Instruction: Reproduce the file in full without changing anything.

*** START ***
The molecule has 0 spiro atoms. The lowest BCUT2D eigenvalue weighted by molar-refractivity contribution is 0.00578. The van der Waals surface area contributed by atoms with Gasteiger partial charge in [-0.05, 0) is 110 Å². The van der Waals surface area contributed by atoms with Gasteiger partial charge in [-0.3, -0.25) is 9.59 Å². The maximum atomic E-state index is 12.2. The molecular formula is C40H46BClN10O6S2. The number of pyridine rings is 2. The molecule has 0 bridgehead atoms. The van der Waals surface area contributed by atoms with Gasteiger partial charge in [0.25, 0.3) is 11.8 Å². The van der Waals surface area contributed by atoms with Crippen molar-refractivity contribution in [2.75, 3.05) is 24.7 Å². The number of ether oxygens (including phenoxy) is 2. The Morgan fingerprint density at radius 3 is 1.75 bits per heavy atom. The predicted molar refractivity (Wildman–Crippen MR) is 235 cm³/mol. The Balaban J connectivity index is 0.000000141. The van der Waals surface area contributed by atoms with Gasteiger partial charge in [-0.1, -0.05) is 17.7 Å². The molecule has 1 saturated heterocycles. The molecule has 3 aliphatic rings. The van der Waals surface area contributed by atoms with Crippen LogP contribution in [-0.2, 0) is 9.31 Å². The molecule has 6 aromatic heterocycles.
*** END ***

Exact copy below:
The molecule has 0 spiro atoms. The lowest BCUT2D eigenvalue weighted by molar-refractivity contribution is 0.00578. The van der Waals surface area contributed by atoms with Gasteiger partial charge in [-0.05, 0) is 110 Å². The van der Waals surface area contributed by atoms with Gasteiger partial charge in [-0.3, -0.25) is 9.59 Å². The maximum atomic E-state index is 12.2. The molecular formula is C40H46BClN10O6S2. The number of pyridine rings is 2. The molecule has 0 bridgehead atoms. The van der Waals surface area contributed by atoms with Gasteiger partial charge in [0.25, 0.3) is 11.8 Å². The van der Waals surface area contributed by atoms with Crippen molar-refractivity contribution in [2.75, 3.05) is 24.7 Å². The number of ether oxygens (including phenoxy) is 2. The Morgan fingerprint density at radius 3 is 1.75 bits per heavy atom. The predicted molar refractivity (Wildman–Crippen MR) is 235 cm³/mol. The Balaban J connectivity index is 0.000000141. The van der Waals surface area contributed by atoms with Gasteiger partial charge in [-0.1, -0.05) is 17.7 Å². The molecule has 1 saturated heterocycles. The molecule has 3 aliphatic rings. The van der Waals surface area contributed by atoms with Crippen LogP contribution in [-0.2, 0) is 9.31 Å². The molecule has 6 aromatic heterocycles.